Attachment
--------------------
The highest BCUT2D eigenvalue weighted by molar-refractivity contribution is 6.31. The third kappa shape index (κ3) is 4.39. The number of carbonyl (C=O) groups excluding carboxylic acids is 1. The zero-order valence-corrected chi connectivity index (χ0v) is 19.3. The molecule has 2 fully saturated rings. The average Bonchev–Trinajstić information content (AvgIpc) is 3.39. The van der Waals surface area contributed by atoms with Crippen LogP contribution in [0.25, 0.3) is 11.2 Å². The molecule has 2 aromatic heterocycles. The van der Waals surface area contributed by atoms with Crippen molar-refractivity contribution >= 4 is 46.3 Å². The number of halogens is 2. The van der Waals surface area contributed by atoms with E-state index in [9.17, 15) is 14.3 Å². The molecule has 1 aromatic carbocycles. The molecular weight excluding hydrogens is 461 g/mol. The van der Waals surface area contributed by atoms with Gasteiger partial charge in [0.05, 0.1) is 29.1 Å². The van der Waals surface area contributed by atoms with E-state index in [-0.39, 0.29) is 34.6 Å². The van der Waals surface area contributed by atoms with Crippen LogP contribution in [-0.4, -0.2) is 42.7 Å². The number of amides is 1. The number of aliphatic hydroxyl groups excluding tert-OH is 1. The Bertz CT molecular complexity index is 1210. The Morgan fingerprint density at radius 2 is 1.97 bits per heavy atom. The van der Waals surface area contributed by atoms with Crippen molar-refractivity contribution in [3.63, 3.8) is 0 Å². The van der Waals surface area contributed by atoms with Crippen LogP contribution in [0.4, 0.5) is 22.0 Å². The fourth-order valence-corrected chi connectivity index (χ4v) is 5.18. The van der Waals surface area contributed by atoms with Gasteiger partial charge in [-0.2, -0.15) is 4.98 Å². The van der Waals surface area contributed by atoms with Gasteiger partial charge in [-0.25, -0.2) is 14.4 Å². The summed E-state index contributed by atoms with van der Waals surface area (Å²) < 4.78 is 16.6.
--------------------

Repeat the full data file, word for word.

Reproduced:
The highest BCUT2D eigenvalue weighted by molar-refractivity contribution is 6.31. The third kappa shape index (κ3) is 4.39. The number of carbonyl (C=O) groups excluding carboxylic acids is 1. The zero-order valence-corrected chi connectivity index (χ0v) is 19.3. The molecule has 2 fully saturated rings. The average Bonchev–Trinajstić information content (AvgIpc) is 3.39. The van der Waals surface area contributed by atoms with Crippen LogP contribution in [0.25, 0.3) is 11.2 Å². The molecule has 2 aromatic heterocycles. The van der Waals surface area contributed by atoms with Crippen molar-refractivity contribution >= 4 is 46.3 Å². The number of halogens is 2. The van der Waals surface area contributed by atoms with E-state index in [9.17, 15) is 14.3 Å². The molecule has 1 aromatic carbocycles. The molecular weight excluding hydrogens is 461 g/mol. The van der Waals surface area contributed by atoms with Gasteiger partial charge in [0.05, 0.1) is 29.1 Å². The van der Waals surface area contributed by atoms with E-state index in [-0.39, 0.29) is 34.6 Å². The van der Waals surface area contributed by atoms with Crippen LogP contribution in [-0.4, -0.2) is 42.7 Å². The number of amides is 1. The number of aliphatic hydroxyl groups excluding tert-OH is 1. The Bertz CT molecular complexity index is 1210. The Morgan fingerprint density at radius 2 is 1.97 bits per heavy atom. The van der Waals surface area contributed by atoms with Crippen molar-refractivity contribution in [3.63, 3.8) is 0 Å². The van der Waals surface area contributed by atoms with Crippen LogP contribution in [0.4, 0.5) is 22.0 Å². The fourth-order valence-corrected chi connectivity index (χ4v) is 5.18. The van der Waals surface area contributed by atoms with Gasteiger partial charge in [-0.2, -0.15) is 4.98 Å². The van der Waals surface area contributed by atoms with Gasteiger partial charge in [-0.25, -0.2) is 14.4 Å². The summed E-state index contributed by atoms with van der Waals surface area (Å²) < 4.78 is 16.6.